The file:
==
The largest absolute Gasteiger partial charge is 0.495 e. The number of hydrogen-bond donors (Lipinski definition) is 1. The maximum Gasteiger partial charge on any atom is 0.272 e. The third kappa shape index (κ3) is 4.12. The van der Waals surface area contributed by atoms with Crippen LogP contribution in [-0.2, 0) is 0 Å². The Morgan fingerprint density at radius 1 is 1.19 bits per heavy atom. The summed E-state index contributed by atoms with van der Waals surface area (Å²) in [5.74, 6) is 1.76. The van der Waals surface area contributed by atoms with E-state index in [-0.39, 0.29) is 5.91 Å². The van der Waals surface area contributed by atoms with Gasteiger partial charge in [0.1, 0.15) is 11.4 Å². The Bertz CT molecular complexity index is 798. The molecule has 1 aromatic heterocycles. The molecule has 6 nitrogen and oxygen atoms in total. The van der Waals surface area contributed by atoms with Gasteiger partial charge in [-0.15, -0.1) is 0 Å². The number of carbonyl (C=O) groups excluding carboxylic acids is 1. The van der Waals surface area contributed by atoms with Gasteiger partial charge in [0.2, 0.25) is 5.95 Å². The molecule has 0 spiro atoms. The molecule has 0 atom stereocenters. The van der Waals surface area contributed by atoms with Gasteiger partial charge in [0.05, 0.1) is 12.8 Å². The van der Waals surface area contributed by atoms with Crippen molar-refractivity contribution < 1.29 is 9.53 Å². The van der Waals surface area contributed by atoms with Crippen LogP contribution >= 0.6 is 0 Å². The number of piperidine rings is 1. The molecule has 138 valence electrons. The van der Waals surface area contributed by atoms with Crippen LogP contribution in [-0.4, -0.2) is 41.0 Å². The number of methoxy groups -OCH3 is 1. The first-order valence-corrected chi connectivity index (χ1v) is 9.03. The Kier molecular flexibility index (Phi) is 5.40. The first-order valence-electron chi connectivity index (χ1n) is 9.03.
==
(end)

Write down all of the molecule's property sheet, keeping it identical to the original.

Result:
The largest absolute Gasteiger partial charge is 0.495 e. The number of hydrogen-bond donors (Lipinski definition) is 1. The maximum Gasteiger partial charge on any atom is 0.272 e. The third kappa shape index (κ3) is 4.12. The van der Waals surface area contributed by atoms with Crippen LogP contribution in [-0.2, 0) is 0 Å². The Morgan fingerprint density at radius 1 is 1.19 bits per heavy atom. The summed E-state index contributed by atoms with van der Waals surface area (Å²) in [5.74, 6) is 1.76. The van der Waals surface area contributed by atoms with E-state index in [-0.39, 0.29) is 5.91 Å². The van der Waals surface area contributed by atoms with Gasteiger partial charge in [0.1, 0.15) is 11.4 Å². The Bertz CT molecular complexity index is 798. The molecule has 1 aromatic heterocycles. The molecule has 6 nitrogen and oxygen atoms in total. The van der Waals surface area contributed by atoms with Gasteiger partial charge in [-0.15, -0.1) is 0 Å². The number of carbonyl (C=O) groups excluding carboxylic acids is 1. The van der Waals surface area contributed by atoms with Gasteiger partial charge in [0.2, 0.25) is 5.95 Å². The molecule has 0 spiro atoms. The molecule has 0 atom stereocenters. The van der Waals surface area contributed by atoms with Gasteiger partial charge in [0.05, 0.1) is 12.8 Å². The van der Waals surface area contributed by atoms with Crippen molar-refractivity contribution < 1.29 is 9.53 Å². The van der Waals surface area contributed by atoms with Crippen LogP contribution >= 0.6 is 0 Å². The number of piperidine rings is 1. The molecule has 138 valence electrons. The van der Waals surface area contributed by atoms with Crippen LogP contribution in [-0.4, -0.2) is 41.0 Å². The number of methoxy groups -OCH3 is 1. The first-order valence-corrected chi connectivity index (χ1v) is 9.03. The Kier molecular flexibility index (Phi) is 5.40. The first-order valence-electron chi connectivity index (χ1n) is 9.03.